Central and South America tropical dry forest (TDF) is a water-limited biome with a high number of endemic species and numerous ecosystem services which has experienced a boom in research in the last decade. Although the number of case studies across these seasonal, water-limited, tropical forests has increased, there has not been a comprehensive review to assess the physiological variability of this biome across the continent and assess how these forests respond to climatic variables. Additionally, understanding forest change and resilience under climatic variability, currently and in the future, is essential for assessing the future extent and health of forests in the future. Therefore, the objective of this paper is to provide a literature review on the variability of TDF diversity and structure across a latitudinal gradient and to assess how these components respond to differences in climatic variables across this geographic area. We first assess the current state of understanding of the structure, biomass, phenological cycles, and successional stages across the latitudinal gradient. We subsequently review the response of these five areas to differences in precipitation, temperature, and extreme weather events, such as droughts and hurricanes. We find that there is a range of adaptability to precipitation, with many areas exhibiting drought tolerance except under the most extreme circumstances, while being susceptible to damage from increased extreme precipitation events. Finally, we use this climatic response to provide a commentary on the projected resilience of TDFs under climatic changes, finding a likelihood of resilience under drying scenarios, although model projections do not agree on the magnitude or direction of precipitation change. This review of quantitative studies will provide more concrete details on the current diversity that encompasses the TDF, the natural climatic ranges under which this ecosystem can survive and thrive, and can help inform future forest management practices under climate change scenarios.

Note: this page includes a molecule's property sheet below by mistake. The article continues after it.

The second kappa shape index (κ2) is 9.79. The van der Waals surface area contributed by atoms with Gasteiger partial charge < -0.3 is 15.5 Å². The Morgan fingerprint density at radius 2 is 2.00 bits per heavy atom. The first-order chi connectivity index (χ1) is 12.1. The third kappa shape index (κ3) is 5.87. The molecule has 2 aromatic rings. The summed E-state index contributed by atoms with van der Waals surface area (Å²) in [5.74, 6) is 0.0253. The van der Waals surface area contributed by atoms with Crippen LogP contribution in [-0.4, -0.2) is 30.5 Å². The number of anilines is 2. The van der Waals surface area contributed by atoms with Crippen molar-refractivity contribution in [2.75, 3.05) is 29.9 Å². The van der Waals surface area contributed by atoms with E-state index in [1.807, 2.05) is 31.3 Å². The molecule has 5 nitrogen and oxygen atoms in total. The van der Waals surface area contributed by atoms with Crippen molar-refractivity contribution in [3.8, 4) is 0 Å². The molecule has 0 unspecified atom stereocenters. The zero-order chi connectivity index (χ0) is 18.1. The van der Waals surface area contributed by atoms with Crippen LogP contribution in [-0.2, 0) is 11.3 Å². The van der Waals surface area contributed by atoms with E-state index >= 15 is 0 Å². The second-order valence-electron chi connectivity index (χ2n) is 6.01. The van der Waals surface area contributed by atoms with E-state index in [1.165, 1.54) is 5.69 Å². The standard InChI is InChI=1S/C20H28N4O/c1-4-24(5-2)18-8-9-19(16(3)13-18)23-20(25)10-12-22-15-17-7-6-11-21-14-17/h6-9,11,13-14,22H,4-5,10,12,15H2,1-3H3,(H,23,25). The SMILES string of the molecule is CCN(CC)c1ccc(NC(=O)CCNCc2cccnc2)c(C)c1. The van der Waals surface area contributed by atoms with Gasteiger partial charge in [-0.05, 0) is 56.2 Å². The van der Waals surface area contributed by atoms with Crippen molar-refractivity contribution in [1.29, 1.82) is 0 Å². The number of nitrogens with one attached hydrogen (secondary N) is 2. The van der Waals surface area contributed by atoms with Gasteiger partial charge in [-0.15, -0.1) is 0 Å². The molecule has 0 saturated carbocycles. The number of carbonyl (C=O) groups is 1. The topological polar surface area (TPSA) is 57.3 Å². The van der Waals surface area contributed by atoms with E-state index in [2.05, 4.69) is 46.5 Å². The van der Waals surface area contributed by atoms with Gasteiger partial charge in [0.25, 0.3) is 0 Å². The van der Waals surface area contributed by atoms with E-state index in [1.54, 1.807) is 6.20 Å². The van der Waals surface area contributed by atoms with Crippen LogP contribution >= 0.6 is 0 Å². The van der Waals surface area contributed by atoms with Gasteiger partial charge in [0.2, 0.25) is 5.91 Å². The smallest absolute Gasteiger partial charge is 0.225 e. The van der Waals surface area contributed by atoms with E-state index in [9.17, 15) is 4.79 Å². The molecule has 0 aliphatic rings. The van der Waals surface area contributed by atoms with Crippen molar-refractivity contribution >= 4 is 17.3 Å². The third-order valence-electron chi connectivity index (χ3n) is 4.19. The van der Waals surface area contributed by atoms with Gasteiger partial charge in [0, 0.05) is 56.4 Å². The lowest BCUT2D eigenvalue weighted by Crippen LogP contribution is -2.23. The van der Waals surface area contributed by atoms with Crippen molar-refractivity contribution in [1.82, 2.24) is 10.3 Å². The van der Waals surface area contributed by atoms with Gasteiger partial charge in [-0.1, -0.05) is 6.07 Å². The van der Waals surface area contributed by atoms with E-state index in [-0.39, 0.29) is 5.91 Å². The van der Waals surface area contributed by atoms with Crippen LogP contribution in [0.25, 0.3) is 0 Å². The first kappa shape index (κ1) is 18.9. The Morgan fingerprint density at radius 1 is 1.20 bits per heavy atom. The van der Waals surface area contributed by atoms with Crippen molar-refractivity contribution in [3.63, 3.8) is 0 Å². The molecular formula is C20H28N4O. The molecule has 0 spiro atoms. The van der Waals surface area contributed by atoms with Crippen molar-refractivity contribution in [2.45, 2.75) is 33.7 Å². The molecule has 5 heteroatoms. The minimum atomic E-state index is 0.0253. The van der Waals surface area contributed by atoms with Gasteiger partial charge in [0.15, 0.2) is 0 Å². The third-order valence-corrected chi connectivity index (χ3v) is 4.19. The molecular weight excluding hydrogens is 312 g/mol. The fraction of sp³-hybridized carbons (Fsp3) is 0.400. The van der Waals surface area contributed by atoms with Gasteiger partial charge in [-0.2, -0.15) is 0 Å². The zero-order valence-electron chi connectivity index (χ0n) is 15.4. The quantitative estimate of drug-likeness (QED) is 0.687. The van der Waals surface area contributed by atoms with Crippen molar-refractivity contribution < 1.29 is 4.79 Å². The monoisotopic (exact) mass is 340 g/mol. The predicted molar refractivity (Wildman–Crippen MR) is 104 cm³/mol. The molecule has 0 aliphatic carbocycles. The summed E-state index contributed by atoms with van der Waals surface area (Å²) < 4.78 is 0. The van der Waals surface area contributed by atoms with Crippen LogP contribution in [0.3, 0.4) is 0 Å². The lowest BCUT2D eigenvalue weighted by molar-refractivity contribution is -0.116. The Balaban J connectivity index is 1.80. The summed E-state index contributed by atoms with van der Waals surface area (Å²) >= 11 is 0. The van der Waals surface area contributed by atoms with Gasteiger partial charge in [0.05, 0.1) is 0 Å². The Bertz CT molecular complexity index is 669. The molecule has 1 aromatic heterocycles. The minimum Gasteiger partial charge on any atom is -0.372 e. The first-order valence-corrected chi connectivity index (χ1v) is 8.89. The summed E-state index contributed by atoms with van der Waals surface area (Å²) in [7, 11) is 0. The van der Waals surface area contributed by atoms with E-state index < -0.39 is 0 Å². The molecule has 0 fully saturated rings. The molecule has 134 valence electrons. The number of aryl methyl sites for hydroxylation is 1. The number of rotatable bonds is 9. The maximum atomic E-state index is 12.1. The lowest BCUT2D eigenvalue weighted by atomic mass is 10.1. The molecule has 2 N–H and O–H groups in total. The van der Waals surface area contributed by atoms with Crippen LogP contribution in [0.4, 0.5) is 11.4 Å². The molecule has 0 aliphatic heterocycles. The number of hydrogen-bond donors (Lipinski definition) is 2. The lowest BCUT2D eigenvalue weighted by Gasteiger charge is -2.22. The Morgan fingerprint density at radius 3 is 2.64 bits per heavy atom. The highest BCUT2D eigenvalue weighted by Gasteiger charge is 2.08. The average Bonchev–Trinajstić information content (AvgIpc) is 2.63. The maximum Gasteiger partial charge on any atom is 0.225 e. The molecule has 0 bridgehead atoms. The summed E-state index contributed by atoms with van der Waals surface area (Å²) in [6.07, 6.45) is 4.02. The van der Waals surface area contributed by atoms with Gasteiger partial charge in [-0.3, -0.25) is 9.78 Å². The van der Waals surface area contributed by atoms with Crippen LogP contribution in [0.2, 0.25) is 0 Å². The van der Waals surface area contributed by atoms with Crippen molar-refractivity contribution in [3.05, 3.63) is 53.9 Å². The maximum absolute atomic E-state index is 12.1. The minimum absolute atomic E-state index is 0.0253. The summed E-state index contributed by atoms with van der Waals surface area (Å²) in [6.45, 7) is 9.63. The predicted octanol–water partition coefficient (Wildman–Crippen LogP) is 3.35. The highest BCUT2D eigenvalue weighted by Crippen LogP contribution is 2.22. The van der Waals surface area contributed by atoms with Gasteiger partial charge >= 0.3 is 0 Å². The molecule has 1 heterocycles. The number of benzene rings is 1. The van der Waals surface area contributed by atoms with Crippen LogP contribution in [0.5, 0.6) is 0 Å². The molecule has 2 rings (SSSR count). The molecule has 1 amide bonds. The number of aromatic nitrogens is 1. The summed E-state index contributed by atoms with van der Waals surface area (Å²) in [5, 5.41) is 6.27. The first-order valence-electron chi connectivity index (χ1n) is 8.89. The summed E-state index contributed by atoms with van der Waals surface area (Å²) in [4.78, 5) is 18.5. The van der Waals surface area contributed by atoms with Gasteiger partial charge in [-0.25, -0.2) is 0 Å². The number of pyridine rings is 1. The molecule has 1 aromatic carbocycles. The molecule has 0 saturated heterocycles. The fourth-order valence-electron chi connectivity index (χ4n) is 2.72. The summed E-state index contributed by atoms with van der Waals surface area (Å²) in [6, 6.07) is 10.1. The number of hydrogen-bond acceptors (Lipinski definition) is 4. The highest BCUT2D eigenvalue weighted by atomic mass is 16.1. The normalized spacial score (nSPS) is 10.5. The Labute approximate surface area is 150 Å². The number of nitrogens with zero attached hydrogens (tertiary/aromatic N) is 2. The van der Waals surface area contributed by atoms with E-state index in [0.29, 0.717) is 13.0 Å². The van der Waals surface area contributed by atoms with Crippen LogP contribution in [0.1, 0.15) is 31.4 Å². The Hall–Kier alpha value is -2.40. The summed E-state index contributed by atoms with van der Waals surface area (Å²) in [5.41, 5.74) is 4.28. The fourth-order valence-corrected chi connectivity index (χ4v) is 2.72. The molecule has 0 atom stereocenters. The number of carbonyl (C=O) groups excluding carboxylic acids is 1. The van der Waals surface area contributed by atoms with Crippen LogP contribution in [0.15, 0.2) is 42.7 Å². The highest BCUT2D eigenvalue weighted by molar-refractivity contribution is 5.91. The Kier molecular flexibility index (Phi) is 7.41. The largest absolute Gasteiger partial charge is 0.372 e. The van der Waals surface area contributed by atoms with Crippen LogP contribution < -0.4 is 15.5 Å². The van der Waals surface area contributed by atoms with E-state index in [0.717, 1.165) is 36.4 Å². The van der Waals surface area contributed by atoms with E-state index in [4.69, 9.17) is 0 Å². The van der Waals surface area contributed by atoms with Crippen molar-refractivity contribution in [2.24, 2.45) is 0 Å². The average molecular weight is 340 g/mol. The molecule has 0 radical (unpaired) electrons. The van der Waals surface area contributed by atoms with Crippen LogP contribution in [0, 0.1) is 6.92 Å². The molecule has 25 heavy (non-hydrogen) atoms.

K. Stan, A. Sánchez-Azofeifa